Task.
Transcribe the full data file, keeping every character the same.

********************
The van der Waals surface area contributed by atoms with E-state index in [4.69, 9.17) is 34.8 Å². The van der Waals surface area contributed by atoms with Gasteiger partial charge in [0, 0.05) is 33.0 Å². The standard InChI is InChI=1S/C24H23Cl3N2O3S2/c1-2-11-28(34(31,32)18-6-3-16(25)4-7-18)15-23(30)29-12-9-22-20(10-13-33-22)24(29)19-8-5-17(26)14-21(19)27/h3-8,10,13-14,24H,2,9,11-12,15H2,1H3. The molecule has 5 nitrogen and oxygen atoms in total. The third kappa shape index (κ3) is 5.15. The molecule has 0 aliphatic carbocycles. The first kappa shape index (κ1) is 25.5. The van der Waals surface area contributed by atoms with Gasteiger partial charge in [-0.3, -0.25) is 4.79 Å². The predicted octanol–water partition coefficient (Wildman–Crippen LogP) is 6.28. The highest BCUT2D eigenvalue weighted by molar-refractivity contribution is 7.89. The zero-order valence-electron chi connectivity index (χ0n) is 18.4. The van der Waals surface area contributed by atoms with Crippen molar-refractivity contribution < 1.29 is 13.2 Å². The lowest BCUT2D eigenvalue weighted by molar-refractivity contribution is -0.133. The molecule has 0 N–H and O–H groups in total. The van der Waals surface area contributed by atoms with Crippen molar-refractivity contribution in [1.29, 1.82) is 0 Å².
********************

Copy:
The van der Waals surface area contributed by atoms with E-state index in [4.69, 9.17) is 34.8 Å². The van der Waals surface area contributed by atoms with Gasteiger partial charge in [0, 0.05) is 33.0 Å². The standard InChI is InChI=1S/C24H23Cl3N2O3S2/c1-2-11-28(34(31,32)18-6-3-16(25)4-7-18)15-23(30)29-12-9-22-20(10-13-33-22)24(29)19-8-5-17(26)14-21(19)27/h3-8,10,13-14,24H,2,9,11-12,15H2,1H3. The molecule has 5 nitrogen and oxygen atoms in total. The third kappa shape index (κ3) is 5.15. The molecule has 0 aliphatic carbocycles. The first kappa shape index (κ1) is 25.5. The van der Waals surface area contributed by atoms with Gasteiger partial charge in [-0.3, -0.25) is 4.79 Å². The predicted octanol–water partition coefficient (Wildman–Crippen LogP) is 6.28. The highest BCUT2D eigenvalue weighted by molar-refractivity contribution is 7.89. The zero-order valence-electron chi connectivity index (χ0n) is 18.4. The van der Waals surface area contributed by atoms with Crippen molar-refractivity contribution < 1.29 is 13.2 Å². The lowest BCUT2D eigenvalue weighted by molar-refractivity contribution is -0.133. The molecule has 0 N–H and O–H groups in total. The van der Waals surface area contributed by atoms with Crippen molar-refractivity contribution in [1.29, 1.82) is 0 Å².